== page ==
Tonight we’re gonna party like it’s 1995. Or is it 2075? With
Wipeout Pacer, it’s hard to say for sure.
“Ah ha ha ha ha ha ha ha ha, Wipeout!” Begins the seminal 1963 instrumental surf-rock song of the same name by the Surfaris. It’s funny. The exact same thought is running through my head as I play Pacer.
Ordinarily, it would be unfair to spend our time talking about a completely different game, but with Pacer and Wipeout, it’s inevitable. It’s another one of those spiritual successors to long-dormant franchise – like Cities Skylines or Two Point Hospital or Bomb Rush Cyberfunk – that is deliberately derivative, but done in a loving way, and to fill a painful gap left by a once-beloved series.
We haven’t seen a new Wipeout game since 2012’s Wipeout 2048, the last game developed by SCE Studio Liverpool, formerly Psygnosis, before its closure. 2017’s Wipeout Omega Collection is a remaster, which is nice and all, but it’s not a new entry in the series. And that’s where Pacer comes in, R8 Games Limited looking to fill the gap left by the console-shifting PlayStation classic.
Climbing into Pacer’s anti-gravity racing cockpit is instantly familiar to anyone who has played Wipeout. Of course it is. It’s precision-engineered to tug on your nostalgia nerve. The fact that’s a nostalgia for 1995’s neon-caked vision of futuristic motorsports is a little confusing, sure, but it’s nostalgic nevertheless.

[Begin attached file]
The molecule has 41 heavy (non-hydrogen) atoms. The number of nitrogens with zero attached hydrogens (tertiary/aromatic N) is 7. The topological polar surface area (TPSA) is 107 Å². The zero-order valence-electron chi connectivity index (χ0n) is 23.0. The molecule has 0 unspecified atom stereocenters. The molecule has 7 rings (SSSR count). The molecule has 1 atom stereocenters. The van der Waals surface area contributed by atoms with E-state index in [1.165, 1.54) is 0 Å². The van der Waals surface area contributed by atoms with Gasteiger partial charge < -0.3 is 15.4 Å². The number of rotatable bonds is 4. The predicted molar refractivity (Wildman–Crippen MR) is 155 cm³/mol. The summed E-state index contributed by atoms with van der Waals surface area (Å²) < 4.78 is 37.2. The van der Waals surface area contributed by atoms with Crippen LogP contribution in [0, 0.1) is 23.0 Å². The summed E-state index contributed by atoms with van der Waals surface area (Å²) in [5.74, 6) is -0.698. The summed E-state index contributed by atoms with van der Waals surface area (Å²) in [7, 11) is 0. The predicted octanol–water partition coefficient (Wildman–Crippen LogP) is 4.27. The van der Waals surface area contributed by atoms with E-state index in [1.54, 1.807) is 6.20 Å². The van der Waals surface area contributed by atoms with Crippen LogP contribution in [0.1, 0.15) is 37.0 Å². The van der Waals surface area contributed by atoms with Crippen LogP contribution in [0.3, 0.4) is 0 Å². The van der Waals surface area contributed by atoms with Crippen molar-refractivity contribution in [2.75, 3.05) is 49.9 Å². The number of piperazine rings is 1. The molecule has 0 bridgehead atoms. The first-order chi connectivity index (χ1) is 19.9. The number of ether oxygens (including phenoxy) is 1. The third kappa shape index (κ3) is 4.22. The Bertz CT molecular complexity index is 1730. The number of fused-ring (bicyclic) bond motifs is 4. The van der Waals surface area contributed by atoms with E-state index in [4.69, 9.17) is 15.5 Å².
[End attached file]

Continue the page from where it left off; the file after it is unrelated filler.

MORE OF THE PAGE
Everything is present and correct. The cheek-rattling speed of it all. The floaty, slightly slidey, guided-missile handling. The air brakes, the big anchors that allow you to properly corner rather than just bank around bends. The stomach-in-the-throat undulations, that moment of weightlessness as you pitch over the top of a rollercoaster’s biggest dipper. The power-ups and speed boosts and slightly toothless weapons; fighting is fine, but going fast is better.
Everything is present and correct. The tedious, tryhard EDM soundtrack. The bizarre Running Man visual presentation. The fact that most of the game’s modes are somewhat indistinct, while longevity is eked from incremental upgrades to your craft and unlocking mirrored versions of the same tracks.
To be fair to Pacer’s longevity for a moment, the pre-release build I played was limited to a few tracks and modes. The game proper releases with a single-player campaign – often the best value in a racing game, futuristic or otherwise – and some interesting online developments, including a battle royale mode of sorts.
And, crucially, Pacer does play like an absolute dream. The visuals are crisp and the pace is eye-shrivellingly quick and – with the settings turned down a bit – I was still able to play Pacer at a blistering clip, even on a laptop with a (relatively) weedy mobile graphics card. It suggests that Pacer is rock solid and will play well on all systems and platforms. This has been core to the success and longevity of games like Rocket League, a game whose success Pacer would no doubt be happy to emulate.
We’ll find out very soon how well Pacer turned out – it launches on PC, PS4 and Xbox One on September 17 – but if you wanted a new version of Wipeout, and you don’t care about it having the IP? Prepare to be very pleased indeed.
People often complain that they don’t make them like they used to, but with Pacer, they definitely did. (And that’s for better and for worse.)